Dr. Fearing also mentioned that there are 4-5 new genetic mutation discoveries every week. At this point, it is practically impossible for any physician, not even a geneticist who specializes in this domain, to keep up, to hold all this information in their heads – comprehensive decision-support systems are crucial.
Dr. Fearing strongly emphasized the importance of usability like serving different data to different physician specialties (user roles), ensuring appropriate flow of information like pathologist output feeds into oncologist input data interface.
Precision medicine is real, tests will get cheaper and faster. On a large scale, it is evident at this point that the next scientific revolution is all about biology. If health authorities do not step in, patients will seek genetic testing elsewhere.
COVID-19 Immunization Response in Newfoundland and Labrador presentation by Leah Carey, Provincial Program Manager – Community Health, NLCHI provided an overview of how Newfoundland and Labrador leveraged their seasonal flu information system to implement province-wide COVID-19 vaccination. They had to take in about 3,000 additional staff. Their online booking system proved to be a welcomed application, largely because they made sure they convey all important information while presenting it in the most simplistic view. They implemented a solution with usability in mind, including a pre-appointment email with all necessary instructions. Their vision for the future is to implement data validation at the point of data entry – flag errors before the data is saved into the databases.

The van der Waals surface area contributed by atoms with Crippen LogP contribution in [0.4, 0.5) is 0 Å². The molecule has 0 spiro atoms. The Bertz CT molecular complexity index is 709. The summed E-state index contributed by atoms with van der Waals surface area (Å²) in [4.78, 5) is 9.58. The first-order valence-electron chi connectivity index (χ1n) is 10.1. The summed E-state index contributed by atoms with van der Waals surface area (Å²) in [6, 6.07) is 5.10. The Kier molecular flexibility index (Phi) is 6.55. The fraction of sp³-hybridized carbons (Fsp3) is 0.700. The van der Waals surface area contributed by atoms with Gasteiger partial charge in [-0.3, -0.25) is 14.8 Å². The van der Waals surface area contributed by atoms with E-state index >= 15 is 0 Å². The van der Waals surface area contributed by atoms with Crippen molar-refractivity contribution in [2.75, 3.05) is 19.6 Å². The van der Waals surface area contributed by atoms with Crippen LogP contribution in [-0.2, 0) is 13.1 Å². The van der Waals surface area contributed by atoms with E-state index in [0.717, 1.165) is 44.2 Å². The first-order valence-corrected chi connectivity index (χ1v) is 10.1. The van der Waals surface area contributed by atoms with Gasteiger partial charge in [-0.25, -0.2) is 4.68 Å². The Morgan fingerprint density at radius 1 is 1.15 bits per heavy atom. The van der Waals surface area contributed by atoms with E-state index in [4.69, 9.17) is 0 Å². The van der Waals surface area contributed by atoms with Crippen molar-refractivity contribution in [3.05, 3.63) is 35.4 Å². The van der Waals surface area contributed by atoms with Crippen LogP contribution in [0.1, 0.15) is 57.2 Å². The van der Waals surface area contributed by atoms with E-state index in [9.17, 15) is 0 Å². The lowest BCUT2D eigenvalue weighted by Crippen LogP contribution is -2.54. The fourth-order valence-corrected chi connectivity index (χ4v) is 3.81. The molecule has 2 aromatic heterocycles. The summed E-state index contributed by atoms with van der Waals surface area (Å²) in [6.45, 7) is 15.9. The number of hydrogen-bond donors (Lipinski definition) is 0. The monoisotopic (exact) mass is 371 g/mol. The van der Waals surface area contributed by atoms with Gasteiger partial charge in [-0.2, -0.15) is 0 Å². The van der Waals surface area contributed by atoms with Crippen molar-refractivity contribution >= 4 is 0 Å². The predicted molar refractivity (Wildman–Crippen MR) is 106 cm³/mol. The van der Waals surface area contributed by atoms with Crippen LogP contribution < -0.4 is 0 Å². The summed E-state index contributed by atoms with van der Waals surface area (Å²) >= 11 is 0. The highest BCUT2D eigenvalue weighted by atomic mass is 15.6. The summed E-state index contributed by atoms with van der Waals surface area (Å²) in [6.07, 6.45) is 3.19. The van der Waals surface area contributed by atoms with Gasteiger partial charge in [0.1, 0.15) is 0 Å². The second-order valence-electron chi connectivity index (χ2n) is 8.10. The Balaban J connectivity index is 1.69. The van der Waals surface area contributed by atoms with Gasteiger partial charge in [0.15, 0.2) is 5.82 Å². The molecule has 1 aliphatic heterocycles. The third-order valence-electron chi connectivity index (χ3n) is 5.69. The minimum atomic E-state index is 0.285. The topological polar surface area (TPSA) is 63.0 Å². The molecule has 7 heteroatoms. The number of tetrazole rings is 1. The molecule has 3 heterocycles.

Ashley Dinn, Program manager of Virtual Care and Registry Integrity Unit, NLCHI delivered a presentation: NLCHI Virtual ERs experience. Due to necessity, due to the scarce and spread out population of Newfoundland and Labrador, video conferencing has been part of health care for about 40 years. They now have 15 virtual Emergency Rooms and only 5 more to onboard for the near future. Virtual ERs are staffed with a nurse, a respiratory therapist; and equipment like an e-stethoscope, examination e-camera, and e-carts.
Alain Landry, Program Manager, Legacy of Life and Critical Care Organ Donation, and Amy Laybolt, Senior Analyst, Clinical Specialty Services (IM/IT) both of Nova Scotia Health presented Implementation of Presumed Consent & System Reform of the Organ Donation Program in Nova Scotia. Nova Scotia is the first jurisdiction in North America to legislate presumed consent. Part of Mr. Landry’s mandate is to promote donation, and he also talked about the importance of reporting, and how they wanted to see the data about every death in Nova Scotia and determine if it was a missed organ donation opportunity. Amy Laybolt led the Legacy of Life Program on its IT journey from not having anything at all to adopting a modified instance of the Regional Tissue Bank information system in preparation for an increased volume of organ donation referrals in light of a new legislature.